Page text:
In the midst of the ongoing power struggle and mass resignations at OpenAI, Microsoft, a long-standing supporter of AI research, continues to advance its AI initiatives without slowing down. Today, the research division of Microsoft, led by Satya Nadella, unveiled Orca 2, a pair of compact language models that demonstrate remarkable performance, surpassing much larger language models, including Meta’s Llama-2 Chat-70B, in complex reasoning tasks conducted under zero-shot conditions.
These models come in two sizes, with 7 billion and 13 billion parameters, building upon the groundwork laid by the original 13B Orca model, which had already showcased strong reasoning capabilities by emulating the step-by-step reasoning processes of more powerful models a few months ago.
In a joint blog post, Microsoft researchers stated, “With Orca 2, we continue to demonstrate that improved training techniques and signals can empower smaller language models to achieve enhanced reasoning capabilities, typically associated with much larger models.”
Microsoft has made both of these new models open-source to encourage further research into the development and evaluation of smaller models that can match the performance of their larger counterparts. This initiative provides enterprises, especially those with limited resources, a more cost-effective option to address their specific use cases without the need for extensive computing resources.
While large language models like GPT-4 have long impressed both enterprises and individuals with their reasoning abilities and complex question answering, smaller models have often fallen short in this regard. Microsoft Research aimed to bridge this gap by fine-tuning Llama 2 base models using a highly customized synthetic dataset.
Instead of simply replicating the behavior of more capable models through imitation learning, as is commonly done, the researchers trained these models to employ various solution strategies tailored to specific tasks. The rationale behind this approach was that strategies designed for larger models might not always work optimally for smaller ones. For instance, while GPT-4 can directly answer complex questions, a smaller model may benefit from breaking down the same task into multiple steps.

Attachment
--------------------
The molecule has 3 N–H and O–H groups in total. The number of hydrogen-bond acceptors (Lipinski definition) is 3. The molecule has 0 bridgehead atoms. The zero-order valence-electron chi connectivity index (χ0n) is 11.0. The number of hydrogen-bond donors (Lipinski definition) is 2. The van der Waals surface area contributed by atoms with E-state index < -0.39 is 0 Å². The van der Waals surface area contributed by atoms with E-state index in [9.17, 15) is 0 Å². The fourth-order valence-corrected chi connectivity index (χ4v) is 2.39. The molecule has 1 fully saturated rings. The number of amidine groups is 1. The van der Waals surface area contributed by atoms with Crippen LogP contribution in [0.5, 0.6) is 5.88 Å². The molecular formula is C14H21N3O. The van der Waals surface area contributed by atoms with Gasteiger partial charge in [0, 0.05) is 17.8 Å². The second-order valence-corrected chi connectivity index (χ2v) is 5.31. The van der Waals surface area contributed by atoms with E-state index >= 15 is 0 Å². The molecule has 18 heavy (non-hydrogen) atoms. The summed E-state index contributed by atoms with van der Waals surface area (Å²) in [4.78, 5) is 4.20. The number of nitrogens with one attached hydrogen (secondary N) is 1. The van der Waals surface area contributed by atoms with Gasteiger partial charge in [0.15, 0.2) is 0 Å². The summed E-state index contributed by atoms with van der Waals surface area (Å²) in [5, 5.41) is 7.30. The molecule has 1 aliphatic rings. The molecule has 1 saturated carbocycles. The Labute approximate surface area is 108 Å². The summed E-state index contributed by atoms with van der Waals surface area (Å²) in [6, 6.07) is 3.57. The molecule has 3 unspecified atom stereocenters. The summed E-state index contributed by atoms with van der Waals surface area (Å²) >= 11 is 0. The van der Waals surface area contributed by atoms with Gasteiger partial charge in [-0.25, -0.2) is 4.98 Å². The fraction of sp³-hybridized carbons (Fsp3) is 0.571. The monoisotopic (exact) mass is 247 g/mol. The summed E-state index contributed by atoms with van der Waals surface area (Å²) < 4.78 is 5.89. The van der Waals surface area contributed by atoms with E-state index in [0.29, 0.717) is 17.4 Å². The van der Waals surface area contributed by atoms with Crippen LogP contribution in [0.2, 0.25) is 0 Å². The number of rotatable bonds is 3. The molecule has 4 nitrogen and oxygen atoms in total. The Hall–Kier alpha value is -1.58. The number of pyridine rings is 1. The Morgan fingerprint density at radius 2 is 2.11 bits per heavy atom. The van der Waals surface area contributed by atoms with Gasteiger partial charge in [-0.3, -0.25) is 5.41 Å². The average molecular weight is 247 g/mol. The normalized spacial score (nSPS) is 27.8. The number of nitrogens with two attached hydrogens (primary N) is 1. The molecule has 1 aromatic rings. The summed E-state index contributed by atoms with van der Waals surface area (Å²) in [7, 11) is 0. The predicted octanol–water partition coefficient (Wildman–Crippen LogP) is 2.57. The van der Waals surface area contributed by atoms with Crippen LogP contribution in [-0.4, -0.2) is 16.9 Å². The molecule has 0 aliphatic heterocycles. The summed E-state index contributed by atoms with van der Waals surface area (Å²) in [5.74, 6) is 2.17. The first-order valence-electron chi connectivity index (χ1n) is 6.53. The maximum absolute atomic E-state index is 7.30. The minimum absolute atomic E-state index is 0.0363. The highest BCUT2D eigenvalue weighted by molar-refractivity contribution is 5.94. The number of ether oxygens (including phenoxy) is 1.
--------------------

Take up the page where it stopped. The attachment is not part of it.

“In Orca 2, we teach the model various reasoning techniques (step-by-step, recall then generate, recall-reason-generate, direct answer, etc.). More crucially, we aim to help the model learn to determine the most effective solution strategy for each task,” the researchers explained in a recently published paper. The training data for this project was obtained from a more capable teacher model in a way that guided the student model on when and how to use reasoning strategies for specific tasks.
When evaluated on 15 diverse benchmarks under zero-shot conditions, covering aspects like language comprehension, common-sense reasoning, multi-step reasoning, math problem solving, reading comprehension, summarization, and truthfulness, Orca 2 models delivered impressive results, often matching or surpassing models five to ten times their size.
The overall average of benchmark results indicated that Orca 2 7B and 13B outperformed Llama-2-Chat-13B and 70B, as well as WizardLM-13B and 70B. Only in the GSM8K benchmark, which included 8.5K high-quality grade school math problems, did WizardLM-70B perform notably better than the Orca and Llama models.
It’s worth noting that, despite their outstanding performance, these models may still inherit certain limitations common to other language models and the base model upon which they were fine-tuned.
Microsoft also highlighted that the techniques used to create the Orca models can potentially be applied to other base models in the field.
Future Prospects: Despite some limitations, Microsoft sees great potential for future advancements in areas such as improved reasoning, specialization, control, and safety of smaller language models. Leveraging carefully filtered synthetic data for post-training emerges as a key strategy for these improvements. As larger models continue to excel, the work on Orca 2 represents a significant step in diversifying the applications and deployment options of language models, according to the research team.
With the release of the open-source Orca 2 models and ongoing research in this space, it is likely that we will see more high-performing, compact language models emerge in the near future. Recent developments in the AI community, such as the release of a 34-billion parameter model by China’s 01.AI and Mistral AI’s 7 billion parameter model, demonstrate the growing interest in smaller, yet highly capable language models that can rival their larger counterparts.